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Russia’s halting gas supplies to Poland and Bulgaria after the countries refused to pay in rubles

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(Getty Images)
(Getty Images)
  • Russia is escalating a conflict over gas and turning off the tap on supplies to Poland and Bulgaria.
  • Supplies to both countries are now slated to end on 27 April, after they refused to pay in rubles.
  • Russia gave an ultimatum in March that "unfriendly" nations must pay for energy supplies in rubles.
  • For more stories go to www.BusinessInsider.co.za.

Russia said it would turn off its gas supplies to both Poland and Bulgaria on Wednesday after both countries refused to pay for energy supplies in rubles.

Poland's national gas firm, PGNiG, said in a statement that it was notified by Russian energy corporation Gazprom on 26 April that deliveries of gas supplies running through the Yamal pipeline would be wholly suspended unless payment came in rubles. 

"The companies are monitoring the situation and are prepared for various scenarios," wrote PGNiG in its statement, adding that it was working to find alternative gas suppliers and that its fuel reserves are sufficiently stocked-up. 

According to CNBC, Poland receives around 9 billion cubic meters of Russian gas via the Yamal pipeline every year. 

Polish Prime Minister Mateusz Morawiecki told the press on Tuesday, before the announcement, that the Kremlin may "punish Poland" for opposing its invasion of Ukraine, per Bloomberg. The cutting-off of supplies also coincides with further sanctions from Poland on Russian oligarchs and organisations — including Gazprom.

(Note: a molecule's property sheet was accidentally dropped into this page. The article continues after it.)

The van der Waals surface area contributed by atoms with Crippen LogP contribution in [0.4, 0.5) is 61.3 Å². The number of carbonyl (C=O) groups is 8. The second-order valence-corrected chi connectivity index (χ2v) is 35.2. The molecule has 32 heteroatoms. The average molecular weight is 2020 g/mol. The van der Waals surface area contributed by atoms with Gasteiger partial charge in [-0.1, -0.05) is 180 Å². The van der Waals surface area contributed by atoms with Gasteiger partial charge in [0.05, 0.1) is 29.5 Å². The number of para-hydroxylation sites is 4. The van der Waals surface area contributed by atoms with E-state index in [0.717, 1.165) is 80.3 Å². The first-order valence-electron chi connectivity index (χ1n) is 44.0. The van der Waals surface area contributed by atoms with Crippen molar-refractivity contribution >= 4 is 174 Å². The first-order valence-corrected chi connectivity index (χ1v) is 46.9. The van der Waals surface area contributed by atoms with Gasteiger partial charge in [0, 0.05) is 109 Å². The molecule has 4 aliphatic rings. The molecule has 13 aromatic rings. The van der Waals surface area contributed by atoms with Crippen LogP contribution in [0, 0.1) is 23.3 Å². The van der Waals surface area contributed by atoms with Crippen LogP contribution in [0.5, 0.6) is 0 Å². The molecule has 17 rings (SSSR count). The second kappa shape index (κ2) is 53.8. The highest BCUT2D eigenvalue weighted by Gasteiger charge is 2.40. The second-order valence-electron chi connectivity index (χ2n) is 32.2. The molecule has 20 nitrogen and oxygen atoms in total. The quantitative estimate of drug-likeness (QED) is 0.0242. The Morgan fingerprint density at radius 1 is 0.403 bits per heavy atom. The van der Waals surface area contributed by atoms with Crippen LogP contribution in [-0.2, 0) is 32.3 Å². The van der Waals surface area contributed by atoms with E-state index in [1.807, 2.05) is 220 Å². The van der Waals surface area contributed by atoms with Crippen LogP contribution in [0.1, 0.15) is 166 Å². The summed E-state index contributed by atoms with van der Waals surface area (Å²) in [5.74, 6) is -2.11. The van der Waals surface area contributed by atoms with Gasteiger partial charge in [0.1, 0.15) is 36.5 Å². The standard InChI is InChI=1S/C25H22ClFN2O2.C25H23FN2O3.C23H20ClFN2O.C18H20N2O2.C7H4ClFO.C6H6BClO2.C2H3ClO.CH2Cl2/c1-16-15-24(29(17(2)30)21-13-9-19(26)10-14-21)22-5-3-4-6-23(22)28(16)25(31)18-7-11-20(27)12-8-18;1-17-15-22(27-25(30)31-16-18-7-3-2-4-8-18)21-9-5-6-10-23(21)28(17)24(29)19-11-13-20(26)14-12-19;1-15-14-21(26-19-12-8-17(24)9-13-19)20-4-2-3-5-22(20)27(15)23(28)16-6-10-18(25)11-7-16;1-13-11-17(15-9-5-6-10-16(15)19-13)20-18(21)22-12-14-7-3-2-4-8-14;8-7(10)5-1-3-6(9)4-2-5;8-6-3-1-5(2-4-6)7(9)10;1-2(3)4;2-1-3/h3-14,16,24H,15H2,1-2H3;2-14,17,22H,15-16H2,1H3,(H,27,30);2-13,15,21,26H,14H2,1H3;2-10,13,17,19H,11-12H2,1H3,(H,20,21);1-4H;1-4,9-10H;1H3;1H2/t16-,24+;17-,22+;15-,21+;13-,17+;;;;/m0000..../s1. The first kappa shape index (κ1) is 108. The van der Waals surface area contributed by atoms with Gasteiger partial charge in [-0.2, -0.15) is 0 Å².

Meanwhile, Poland's environment and climate minister tweeted on Tuesday that Polish citizens should not expect an interruption to its energy supplies. 

"Poland has the necessary gas reserves and sources of supply that protect our security - we have been effectively independent from Russia for years," Moskwa tweeted. "Our warehouses are 76% full. There will be no shortage of gas in Polish homes."

Gazprom also notified Bulgaria's energy ministry that its energy supplies would be cut off. According to CNN, its energy ministry said that the Bulgarians were not rationing gas in response to Russia's move, and have taken steps to find other sources of natural gas. 

Bulgaria's energy ministry added that it had "fully fulfilled its obligations and has made all payments required under this contract in a timely manner, diligently and in accordance with its provisions."

NPR reported, however, that Bulgaria does rely on Russia for 90% of its gas resources. 

According to CNN, both Poland and Bulgaria have refused to comply with Russian leader Vladimir Putin's demand in March that "unfriendly" countries pay for their energy in rubles.

Putin has demanded payment in rubles in an apparent push to bolster the currency. 

The BBC reported that the EU relies on Russia for around 40% of its natural gas needs. Some countries like Germany are preparing to ration their natural gas supply if Russia continues to insist on ruble payments. Meanwhile, Hungary's authoritarian leader, Putin ally Viktor Orbán has broken with the EU, saying he will pay for Russian gas in rubles — despite being a NATO member.

For its part, the US has wholly banned Russian coal, gas, and oil imports. 

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